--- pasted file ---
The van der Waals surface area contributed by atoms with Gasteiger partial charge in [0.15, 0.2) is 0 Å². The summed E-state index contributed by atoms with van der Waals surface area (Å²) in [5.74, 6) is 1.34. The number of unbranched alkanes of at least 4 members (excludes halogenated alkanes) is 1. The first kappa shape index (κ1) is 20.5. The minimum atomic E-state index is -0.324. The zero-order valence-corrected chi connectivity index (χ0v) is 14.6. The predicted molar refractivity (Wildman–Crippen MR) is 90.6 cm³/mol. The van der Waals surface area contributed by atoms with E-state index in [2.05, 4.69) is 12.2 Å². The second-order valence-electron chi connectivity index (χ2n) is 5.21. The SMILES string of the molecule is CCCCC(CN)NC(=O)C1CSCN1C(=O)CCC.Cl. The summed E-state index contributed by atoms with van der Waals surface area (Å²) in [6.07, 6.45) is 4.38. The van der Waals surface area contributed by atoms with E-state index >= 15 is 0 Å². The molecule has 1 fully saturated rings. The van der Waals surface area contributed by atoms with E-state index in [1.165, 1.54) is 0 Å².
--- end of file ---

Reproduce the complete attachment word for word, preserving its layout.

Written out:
The van der Waals surface area contributed by atoms with Gasteiger partial charge in [0.15, 0.2) is 0 Å². The summed E-state index contributed by atoms with van der Waals surface area (Å²) in [5.74, 6) is 1.34. The number of unbranched alkanes of at least 4 members (excludes halogenated alkanes) is 1. The first kappa shape index (κ1) is 20.5. The minimum atomic E-state index is -0.324. The zero-order valence-corrected chi connectivity index (χ0v) is 14.6. The predicted molar refractivity (Wildman–Crippen MR) is 90.6 cm³/mol. The van der Waals surface area contributed by atoms with E-state index in [2.05, 4.69) is 12.2 Å². The second-order valence-electron chi connectivity index (χ2n) is 5.21. The SMILES string of the molecule is CCCCC(CN)NC(=O)C1CSCN1C(=O)CCC.Cl. The summed E-state index contributed by atoms with van der Waals surface area (Å²) in [6.07, 6.45) is 4.38. The van der Waals surface area contributed by atoms with E-state index >= 15 is 0 Å². The molecule has 1 fully saturated rings. The van der Waals surface area contributed by atoms with E-state index in [1.165, 1.54) is 0 Å².